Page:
Do the right thing – by Spike Lee

Bushwick and Bedford Stuyvesant (“Bed Stuy”) must have been an interesting place to be in July 1977, when a major blackout affected many parts of NYC, and especially the Bronx and Bushwick. Arson, looting and vandalism broke out and within a few weeks most stores closed for good. An exodus of middle class residential tenants, homeowners and shopkeepers ensued. Within a few months these areas looked like Dresden (Germany) after the end of WWII.

Crime quickly became rampant and the area became a haven for drug dealers. NY City officials didn’t know what to do so they threw their hands up in the air and essentially turned their backs on the community. This was not the place to be in from the time of the riot until 2000-2005.

One of the first movies I saw when I moved to NYC was “Do the Right Thing” by Spike Lee. I was riveted by the depiction of the racial tension between the four main ethnicities represented in the movie (Latino, Black, Korean and Italian). Spike Lee did a great job of figuratively positioning these ethnic groups in each of the four corners of the intersection of Stuyvesant and Quincy Streets. I had never been to Brooklyn (let alone Bushwick or Bed Stuy) but I could feel the history; I could feel the tension and I wanted to go see it. This was 1992.

Fast forward to 2008’s and someone I knew well takes me on a real estate tour of Bushwick and Bed Stuy, and all I could think about was Spike Lee’s movie. The buildings, people, streetscape all looked identical, the only changes were people clothing and cars looked slightly different.

Immediately after this tour I purchased my first building in the area; and again, all I could think of was Spike Lee’s movie. The building I purchased was no better than anything you see in a third-world country. I was embarrassed and ashamed in many levels and I decided that I would be an agent for change.

I upgraded the building’s mechanical systems, installed a new boiler, new windows, new roof, fixed the crumbling facade, upgraded the electrical system, among MANY other repairs. More than half my tenants had young children so I was concerned about lead poisoning from flaking older paint. I worked with the City of New York and the Federal government to implement a lead abatement program. I successfully repeated the formula in many other building in the area.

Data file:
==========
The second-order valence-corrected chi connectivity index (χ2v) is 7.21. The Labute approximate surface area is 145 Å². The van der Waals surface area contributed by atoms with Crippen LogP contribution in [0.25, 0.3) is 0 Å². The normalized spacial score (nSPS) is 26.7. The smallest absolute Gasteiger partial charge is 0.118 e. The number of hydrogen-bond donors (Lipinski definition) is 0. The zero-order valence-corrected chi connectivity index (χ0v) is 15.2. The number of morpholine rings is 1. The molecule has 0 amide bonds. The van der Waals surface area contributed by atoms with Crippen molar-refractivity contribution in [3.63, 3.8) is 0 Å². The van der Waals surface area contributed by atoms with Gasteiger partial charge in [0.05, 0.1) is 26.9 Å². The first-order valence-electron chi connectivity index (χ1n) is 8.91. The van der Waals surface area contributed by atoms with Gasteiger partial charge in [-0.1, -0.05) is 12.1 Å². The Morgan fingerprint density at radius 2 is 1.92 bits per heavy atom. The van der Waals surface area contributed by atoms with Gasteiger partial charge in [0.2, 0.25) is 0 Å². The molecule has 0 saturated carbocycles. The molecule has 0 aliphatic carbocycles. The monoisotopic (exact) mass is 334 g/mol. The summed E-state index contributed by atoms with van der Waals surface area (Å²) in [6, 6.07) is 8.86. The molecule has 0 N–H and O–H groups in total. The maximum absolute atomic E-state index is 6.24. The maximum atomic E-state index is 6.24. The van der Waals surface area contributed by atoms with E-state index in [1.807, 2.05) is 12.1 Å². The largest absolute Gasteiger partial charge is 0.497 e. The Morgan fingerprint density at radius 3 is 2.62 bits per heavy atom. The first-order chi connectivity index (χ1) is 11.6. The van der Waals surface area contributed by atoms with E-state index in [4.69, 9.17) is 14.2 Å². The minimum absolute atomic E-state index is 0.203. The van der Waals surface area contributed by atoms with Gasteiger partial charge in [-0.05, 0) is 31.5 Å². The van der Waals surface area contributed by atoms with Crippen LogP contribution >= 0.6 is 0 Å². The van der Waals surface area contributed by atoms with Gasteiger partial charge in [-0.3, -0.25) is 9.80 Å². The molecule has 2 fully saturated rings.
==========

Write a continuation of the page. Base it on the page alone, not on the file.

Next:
Over the course of the ensuing years I saw coffee shops, health food store, beauty salons, cleaners, restaurants open and succeed. I saw a change in the longtime resident’s appreciation for the area, in the outsider’s perception of the area, NY Finest’s attitude toward policing the area; and it all pointed to a better neighborhood.

Real estate is about bricks and mortar but it is also about people. I remember Ms. Odette, an 80+ year old retired government worker whom I called “the major”. She would sit on the ledge of the window in her ground floor apartment and made sure the kids in the area did not cause trouble and she kept tabs on their progress in school. Or Mr. Roberto, a 60+ year old counselor who would not let City inspectors into the building. He believed that inspectors would poke around my building in search of meaningless violation that generated fees for the City but deterred good landlords from investing to the neighborhood.

Not everything smelled of roses. There was the case of Mr. Elizabeth, a 35 year old mother of 2 whose expertise was “working the court system” so as not to pay rent. She would make holes on the walls and then call a City inspector who would issue a violation. After obtaining 3 or 4 adjournments, she would use that as “proof” to the judge of why she should NOT pay rent.

I since sold some of the buildings to satisfy my investors return requirements but I visit often. I hope you visit soon.

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